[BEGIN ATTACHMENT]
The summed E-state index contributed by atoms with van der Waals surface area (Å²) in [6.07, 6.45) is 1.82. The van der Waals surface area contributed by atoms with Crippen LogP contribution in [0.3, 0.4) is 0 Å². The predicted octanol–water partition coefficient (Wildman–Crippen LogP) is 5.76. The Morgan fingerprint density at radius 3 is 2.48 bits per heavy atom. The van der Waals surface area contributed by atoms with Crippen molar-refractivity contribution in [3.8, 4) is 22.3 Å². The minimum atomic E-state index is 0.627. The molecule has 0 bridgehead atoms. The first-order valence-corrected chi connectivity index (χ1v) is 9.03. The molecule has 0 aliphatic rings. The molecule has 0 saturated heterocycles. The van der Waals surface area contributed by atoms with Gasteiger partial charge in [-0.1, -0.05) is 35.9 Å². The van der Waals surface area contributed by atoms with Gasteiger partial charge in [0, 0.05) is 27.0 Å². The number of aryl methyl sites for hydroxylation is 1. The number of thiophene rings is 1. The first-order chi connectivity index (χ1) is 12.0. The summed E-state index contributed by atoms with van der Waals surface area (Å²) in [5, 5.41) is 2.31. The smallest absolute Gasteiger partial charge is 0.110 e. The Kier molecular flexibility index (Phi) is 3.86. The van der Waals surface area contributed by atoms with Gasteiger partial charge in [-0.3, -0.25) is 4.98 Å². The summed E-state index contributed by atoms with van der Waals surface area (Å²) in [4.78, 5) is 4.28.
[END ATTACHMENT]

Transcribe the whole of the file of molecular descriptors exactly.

The summed E-state index contributed by atoms with van der Waals surface area (Å²) in [6.07, 6.45) is 1.82. The van der Waals surface area contributed by atoms with Crippen LogP contribution in [0.3, 0.4) is 0 Å². The predicted octanol–water partition coefficient (Wildman–Crippen LogP) is 5.76. The Morgan fingerprint density at radius 3 is 2.48 bits per heavy atom. The van der Waals surface area contributed by atoms with Crippen molar-refractivity contribution in [3.8, 4) is 22.3 Å². The minimum atomic E-state index is 0.627. The molecule has 0 bridgehead atoms. The first-order valence-corrected chi connectivity index (χ1v) is 9.03. The molecule has 0 aliphatic rings. The molecule has 0 saturated heterocycles. The van der Waals surface area contributed by atoms with Gasteiger partial charge in [-0.1, -0.05) is 35.9 Å². The van der Waals surface area contributed by atoms with Gasteiger partial charge in [0, 0.05) is 27.0 Å². The number of aryl methyl sites for hydroxylation is 1. The number of thiophene rings is 1. The first-order chi connectivity index (χ1) is 12.0. The summed E-state index contributed by atoms with van der Waals surface area (Å²) in [5, 5.41) is 2.31. The smallest absolute Gasteiger partial charge is 0.110 e. The Kier molecular flexibility index (Phi) is 3.86. The van der Waals surface area contributed by atoms with Gasteiger partial charge in [-0.3, -0.25) is 4.98 Å². The summed E-state index contributed by atoms with van der Waals surface area (Å²) in [4.78, 5) is 4.28.